While it’s common knowledge that Google frequently updates that requirements, specifications, and updates for websites, these new guidelines often come by surprise to many businesses. As such, each update leads to frantic shuffling and strategy changing, to get ahead of the bots and stick to that coveted top spot. But with the recent BERT update, Google has given us a good look at what the future of SEO might be – and it’s more specific than you might think.
Here’s what you need to know when it comes to the future of your business in Google’s search rankings:
As part of the BERT rollout, Google has made it clear that they aim to provide their users with more accurate, specific and generally correct service. Part of this means filtering out any ambiguity in exchange for pure, simple and understandable information. Content on your platform should be informative, to the point and says exactly what your business does. It won’t do you any good being vague when BERT is searching for specific queries based on its own understanding and its understanding of the requirements of the searcher. Switching out more wishy-washy language in favour of particular statements and informative guidance is where it’s at.
Google has reiterated that, when it comes to climbing its search rankings, quality content is more important than ever before. While optimisation for BERT isn’t strictly possible if your website still favours keyword stuffing or irrelevant information over well-written, informative and reader-specific copy you’re likely to be dropping even further in the rankings. Ensuring your content is valuable, useful and says the right things about your brand continue to be top of the list, and that doesn’t look to be changing anytime soon. Google’s next update will no doubt bring around further factors to measure how genuine your content is, so getting in early is in your best interests.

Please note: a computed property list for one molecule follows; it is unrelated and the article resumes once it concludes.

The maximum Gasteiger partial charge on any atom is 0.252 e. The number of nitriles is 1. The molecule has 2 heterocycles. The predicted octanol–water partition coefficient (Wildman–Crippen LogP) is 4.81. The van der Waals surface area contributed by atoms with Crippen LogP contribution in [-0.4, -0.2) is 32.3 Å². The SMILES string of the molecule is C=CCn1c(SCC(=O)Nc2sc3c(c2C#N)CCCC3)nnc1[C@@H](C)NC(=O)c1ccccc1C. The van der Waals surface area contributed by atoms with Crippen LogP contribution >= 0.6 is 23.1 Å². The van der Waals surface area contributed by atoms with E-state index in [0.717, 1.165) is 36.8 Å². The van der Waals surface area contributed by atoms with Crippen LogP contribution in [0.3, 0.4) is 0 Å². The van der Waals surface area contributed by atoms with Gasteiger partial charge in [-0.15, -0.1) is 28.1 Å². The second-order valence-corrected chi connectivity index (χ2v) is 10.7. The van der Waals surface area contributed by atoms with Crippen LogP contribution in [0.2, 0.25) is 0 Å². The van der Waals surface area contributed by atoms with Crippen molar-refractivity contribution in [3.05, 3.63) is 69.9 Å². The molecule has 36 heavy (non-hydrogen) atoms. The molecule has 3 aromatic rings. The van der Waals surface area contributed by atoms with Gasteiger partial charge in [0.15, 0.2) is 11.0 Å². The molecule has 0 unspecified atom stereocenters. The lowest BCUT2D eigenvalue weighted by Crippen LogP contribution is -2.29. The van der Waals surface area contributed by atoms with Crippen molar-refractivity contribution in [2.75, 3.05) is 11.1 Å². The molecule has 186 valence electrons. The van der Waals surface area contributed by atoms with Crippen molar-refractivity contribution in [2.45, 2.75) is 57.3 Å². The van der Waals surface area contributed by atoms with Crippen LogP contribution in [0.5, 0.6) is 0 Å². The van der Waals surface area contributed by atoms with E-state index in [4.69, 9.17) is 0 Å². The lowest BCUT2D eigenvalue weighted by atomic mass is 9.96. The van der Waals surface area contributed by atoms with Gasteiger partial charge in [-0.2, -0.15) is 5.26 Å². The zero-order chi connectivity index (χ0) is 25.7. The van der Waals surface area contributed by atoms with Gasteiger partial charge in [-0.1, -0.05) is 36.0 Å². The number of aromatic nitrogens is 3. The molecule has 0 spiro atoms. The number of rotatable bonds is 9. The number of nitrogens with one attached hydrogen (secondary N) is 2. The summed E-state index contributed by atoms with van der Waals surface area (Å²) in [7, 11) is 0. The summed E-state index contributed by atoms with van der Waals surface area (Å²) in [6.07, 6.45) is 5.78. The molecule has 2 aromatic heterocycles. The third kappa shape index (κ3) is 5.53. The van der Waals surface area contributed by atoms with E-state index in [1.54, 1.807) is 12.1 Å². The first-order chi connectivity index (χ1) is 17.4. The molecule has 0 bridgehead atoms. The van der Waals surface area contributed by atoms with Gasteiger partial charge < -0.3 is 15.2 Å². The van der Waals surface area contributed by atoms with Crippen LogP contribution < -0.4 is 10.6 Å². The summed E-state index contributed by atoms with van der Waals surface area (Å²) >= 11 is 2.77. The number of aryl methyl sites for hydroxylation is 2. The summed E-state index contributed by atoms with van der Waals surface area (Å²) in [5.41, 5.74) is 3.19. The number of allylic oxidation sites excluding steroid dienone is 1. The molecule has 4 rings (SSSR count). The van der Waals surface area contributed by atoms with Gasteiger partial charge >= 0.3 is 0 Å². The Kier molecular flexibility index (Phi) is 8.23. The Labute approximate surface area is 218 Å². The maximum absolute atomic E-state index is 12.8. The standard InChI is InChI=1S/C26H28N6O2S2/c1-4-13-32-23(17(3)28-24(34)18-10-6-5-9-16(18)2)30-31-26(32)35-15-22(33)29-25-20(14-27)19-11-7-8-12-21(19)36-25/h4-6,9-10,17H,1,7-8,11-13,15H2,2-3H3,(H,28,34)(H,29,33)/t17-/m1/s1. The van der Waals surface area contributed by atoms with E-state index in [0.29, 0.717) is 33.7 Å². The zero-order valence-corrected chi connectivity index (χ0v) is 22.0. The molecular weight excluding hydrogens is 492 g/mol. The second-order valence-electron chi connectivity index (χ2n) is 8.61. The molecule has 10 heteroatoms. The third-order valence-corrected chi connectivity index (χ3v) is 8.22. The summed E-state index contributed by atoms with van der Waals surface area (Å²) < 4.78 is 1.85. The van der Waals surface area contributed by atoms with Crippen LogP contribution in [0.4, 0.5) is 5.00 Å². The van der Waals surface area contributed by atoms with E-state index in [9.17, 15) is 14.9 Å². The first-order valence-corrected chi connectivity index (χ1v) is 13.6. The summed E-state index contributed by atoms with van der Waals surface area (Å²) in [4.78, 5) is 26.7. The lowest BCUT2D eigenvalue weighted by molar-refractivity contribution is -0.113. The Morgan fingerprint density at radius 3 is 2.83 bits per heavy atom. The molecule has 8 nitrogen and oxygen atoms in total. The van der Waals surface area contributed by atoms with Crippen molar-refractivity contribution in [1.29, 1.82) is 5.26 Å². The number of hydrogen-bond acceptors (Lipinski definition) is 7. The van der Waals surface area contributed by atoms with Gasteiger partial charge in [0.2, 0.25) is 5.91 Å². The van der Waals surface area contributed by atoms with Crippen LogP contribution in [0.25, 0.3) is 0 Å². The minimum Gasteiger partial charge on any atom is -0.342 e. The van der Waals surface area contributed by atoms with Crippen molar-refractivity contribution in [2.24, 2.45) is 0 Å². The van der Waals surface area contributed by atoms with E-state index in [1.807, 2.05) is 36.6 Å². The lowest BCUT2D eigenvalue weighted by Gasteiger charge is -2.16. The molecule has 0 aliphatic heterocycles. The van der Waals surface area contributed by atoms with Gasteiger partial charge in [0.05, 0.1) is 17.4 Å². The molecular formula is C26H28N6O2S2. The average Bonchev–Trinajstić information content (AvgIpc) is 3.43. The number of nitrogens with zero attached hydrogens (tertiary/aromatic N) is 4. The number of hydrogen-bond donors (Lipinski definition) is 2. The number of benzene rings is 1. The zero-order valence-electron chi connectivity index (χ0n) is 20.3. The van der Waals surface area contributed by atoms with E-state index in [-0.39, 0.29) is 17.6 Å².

A significant part of the BERT update is improving localised and context-specific understanding of queries – so it’s no surprise that it pays for you to do the same with your SEO. Understanding what your audience wants, why they want it, and what would be valuable to them can take you far. Google favours this kind of content, and BERT is just as interested in copy that does something as opposed to says nothing. Keywords, of course, play a factor, but they should be as relevant to your audience as possible, as well as being high-quality and well-integrated. No stuffing needed.
As Google looks towards machine learning for the future of their algorithms, getting all your SEO ducks in a row is more important than ever. Create on-point content, and you’ll be ahead of your competition when the time comes.